Before you jump into investing it is integral that you assess what your risk profile exactly is. In investing, a risk profile is an individual’s ability to withstand risks such as market fluctuations. Your risk profile is important because it determines what your investment strategy should look like and how your assets are allocated within a portfolio.
Risk can also be essentially thought of as the trade-off between risk and return, which is to say the tradeoff between earning a higher return or having a lower chance of losing money or vice versa.
This is why when you take your money personality quiz on Stack, we ask questions about how comfortable you would feel if the markets you invest in were to dip, or on how you would react if they were to show other signs of temporary stagnations or fluctuations. Would you invest more? or would you panic to cut your losses?
And while market fluctuations are dynamic and can be justified by the impact of various external factors, risk profiles are a bit more tricky. Not only do they rely on your age, mode of employment (i.e stable, seasonal), debt, Lifestyle and income implications etc. but also how you operate on a more psychological level.
For instance say you earn a passive income that you consistently invest in the Indian stock market, with hopes of building significant wealth. Given the longer time horizon, you should typically not be worried if the market faces a temporary downturn as it eventually corrects itself, restabalises and since historically the Indian market has always shown an upward trend. But you may be tempted to cut your losses at where they are instead. And you would not be alone in doing so. Behavioural finance analysts and macroeconomists agree that despite knowing the right strategy we often fall prey to groupthink when it comes to investing.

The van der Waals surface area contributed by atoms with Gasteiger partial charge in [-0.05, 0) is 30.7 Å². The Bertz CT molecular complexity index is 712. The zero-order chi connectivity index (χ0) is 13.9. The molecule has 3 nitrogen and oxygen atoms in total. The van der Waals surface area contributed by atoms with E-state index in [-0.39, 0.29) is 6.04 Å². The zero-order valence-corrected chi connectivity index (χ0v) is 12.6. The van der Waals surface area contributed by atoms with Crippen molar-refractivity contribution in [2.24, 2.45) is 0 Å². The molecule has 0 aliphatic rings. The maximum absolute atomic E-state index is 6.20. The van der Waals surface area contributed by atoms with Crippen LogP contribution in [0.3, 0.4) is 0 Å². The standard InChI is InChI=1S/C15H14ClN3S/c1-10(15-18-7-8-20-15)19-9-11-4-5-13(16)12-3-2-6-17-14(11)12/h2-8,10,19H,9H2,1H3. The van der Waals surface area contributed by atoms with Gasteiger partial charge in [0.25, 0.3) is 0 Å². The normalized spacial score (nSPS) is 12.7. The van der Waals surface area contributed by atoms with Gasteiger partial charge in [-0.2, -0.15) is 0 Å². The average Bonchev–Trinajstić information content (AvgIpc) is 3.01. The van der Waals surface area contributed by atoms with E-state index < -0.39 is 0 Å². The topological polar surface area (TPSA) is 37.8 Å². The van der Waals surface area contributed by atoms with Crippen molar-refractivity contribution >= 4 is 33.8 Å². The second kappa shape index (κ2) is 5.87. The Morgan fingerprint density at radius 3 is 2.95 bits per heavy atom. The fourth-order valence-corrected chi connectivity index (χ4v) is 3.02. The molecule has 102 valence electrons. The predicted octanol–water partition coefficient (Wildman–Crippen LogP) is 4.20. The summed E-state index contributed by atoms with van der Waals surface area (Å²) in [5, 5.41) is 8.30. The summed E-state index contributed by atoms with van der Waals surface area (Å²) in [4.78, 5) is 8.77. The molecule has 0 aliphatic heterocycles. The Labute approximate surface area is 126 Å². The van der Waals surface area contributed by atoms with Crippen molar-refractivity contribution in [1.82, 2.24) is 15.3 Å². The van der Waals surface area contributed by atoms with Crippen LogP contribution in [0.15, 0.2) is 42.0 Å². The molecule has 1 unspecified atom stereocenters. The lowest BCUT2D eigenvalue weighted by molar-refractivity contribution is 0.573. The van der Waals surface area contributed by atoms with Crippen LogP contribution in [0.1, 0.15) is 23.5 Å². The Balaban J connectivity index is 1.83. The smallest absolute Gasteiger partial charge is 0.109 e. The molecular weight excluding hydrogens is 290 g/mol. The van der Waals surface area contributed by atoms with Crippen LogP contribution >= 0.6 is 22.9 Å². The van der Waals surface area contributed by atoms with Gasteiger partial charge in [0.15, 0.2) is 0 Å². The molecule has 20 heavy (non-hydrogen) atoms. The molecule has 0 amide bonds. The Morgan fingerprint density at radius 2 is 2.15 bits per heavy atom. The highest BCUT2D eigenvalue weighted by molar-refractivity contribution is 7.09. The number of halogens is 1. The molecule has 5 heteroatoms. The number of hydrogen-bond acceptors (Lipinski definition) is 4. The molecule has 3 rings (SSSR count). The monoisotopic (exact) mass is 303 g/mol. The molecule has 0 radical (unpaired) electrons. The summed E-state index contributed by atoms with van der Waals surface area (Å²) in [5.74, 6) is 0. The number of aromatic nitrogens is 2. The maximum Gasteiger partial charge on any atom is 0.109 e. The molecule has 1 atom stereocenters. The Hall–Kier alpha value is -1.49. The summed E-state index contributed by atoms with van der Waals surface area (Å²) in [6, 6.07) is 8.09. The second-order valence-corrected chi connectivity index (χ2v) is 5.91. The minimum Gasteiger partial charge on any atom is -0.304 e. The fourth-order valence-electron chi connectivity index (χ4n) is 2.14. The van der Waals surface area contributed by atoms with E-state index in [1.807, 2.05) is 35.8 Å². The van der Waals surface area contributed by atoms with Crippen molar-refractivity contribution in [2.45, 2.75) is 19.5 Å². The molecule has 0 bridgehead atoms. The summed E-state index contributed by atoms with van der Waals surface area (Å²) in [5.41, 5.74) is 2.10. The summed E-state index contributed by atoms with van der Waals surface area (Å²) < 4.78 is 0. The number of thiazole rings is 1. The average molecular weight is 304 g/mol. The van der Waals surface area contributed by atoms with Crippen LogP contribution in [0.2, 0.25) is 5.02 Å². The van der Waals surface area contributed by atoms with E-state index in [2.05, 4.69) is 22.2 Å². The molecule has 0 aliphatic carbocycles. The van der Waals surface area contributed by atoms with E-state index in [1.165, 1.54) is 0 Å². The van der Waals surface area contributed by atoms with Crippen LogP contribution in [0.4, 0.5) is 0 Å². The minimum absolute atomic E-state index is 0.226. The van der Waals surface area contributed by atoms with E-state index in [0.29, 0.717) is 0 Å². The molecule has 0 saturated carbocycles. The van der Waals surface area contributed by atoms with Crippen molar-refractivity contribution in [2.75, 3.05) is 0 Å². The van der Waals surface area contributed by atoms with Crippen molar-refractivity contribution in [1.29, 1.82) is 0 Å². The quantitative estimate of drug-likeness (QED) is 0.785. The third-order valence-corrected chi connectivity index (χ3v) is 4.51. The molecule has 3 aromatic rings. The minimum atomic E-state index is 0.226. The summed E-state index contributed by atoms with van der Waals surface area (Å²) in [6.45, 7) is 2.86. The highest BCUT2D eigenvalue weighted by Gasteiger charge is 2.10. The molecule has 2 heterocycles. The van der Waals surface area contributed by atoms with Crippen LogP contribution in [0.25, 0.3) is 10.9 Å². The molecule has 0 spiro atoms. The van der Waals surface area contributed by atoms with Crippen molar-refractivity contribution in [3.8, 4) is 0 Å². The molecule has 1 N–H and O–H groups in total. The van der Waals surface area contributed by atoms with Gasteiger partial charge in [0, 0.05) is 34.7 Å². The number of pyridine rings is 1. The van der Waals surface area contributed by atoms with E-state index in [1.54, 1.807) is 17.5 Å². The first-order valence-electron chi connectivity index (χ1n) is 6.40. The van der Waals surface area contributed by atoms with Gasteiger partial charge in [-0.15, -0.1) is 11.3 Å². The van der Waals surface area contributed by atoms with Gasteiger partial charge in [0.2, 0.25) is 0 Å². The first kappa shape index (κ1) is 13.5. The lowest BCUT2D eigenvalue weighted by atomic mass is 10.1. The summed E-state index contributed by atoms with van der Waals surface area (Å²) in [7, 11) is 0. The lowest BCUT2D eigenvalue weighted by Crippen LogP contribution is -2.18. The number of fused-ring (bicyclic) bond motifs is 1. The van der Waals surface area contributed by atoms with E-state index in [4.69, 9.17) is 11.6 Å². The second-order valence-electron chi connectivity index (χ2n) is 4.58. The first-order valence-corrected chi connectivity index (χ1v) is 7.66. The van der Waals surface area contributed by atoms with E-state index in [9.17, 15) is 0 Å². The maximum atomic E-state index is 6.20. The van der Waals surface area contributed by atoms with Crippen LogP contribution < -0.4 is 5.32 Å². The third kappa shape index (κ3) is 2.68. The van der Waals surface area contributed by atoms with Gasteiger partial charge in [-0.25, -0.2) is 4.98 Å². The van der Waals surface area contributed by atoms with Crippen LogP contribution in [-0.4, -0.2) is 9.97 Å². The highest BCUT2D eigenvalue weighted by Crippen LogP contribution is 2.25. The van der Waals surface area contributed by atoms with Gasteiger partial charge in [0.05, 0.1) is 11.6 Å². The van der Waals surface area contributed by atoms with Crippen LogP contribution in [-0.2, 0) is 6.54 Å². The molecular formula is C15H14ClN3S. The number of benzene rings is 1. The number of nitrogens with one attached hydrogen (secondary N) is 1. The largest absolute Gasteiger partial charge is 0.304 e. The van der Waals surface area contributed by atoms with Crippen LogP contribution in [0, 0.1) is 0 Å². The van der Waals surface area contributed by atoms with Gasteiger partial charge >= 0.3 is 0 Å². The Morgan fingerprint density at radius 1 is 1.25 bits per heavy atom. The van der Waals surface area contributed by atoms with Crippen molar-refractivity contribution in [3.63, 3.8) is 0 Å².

So how do I mitigate my risk?
One of the best and safest ways to control risk is through asset allocation. Asset allocation simply put, refers to how much money you are investing in different investment vehicles such as stocks, bonds, fixed income, debt funds etc.
Generally, market dependent asset classes such as equities and certain mutual funds are higher in risk while fixed-income securities and bonds offer stable (although lower) returns.
How does Stack assess my risk?
Stack takes into account a combination of your goals, investment objectives, income, debt history, time horizon, your personal investment behaviour, any past investment experience, and general tolerance to risk - to assess which risk profile you best fit into.
The Growth Profile
You may identify with the Stack Growth profile if your investment objection is steered towards high-risk high-return. This profile serves the intent of maximising growth and building wealth. While we expect this portfolio to have the highest returns, it also carries with it the highest volatility.
The Growth risk profile is right for you if:
- Your are primarily focused on pursuing above-average portfolio appreciation over time
- If you can withstand seeing large fluctuations in your account, with relative ease.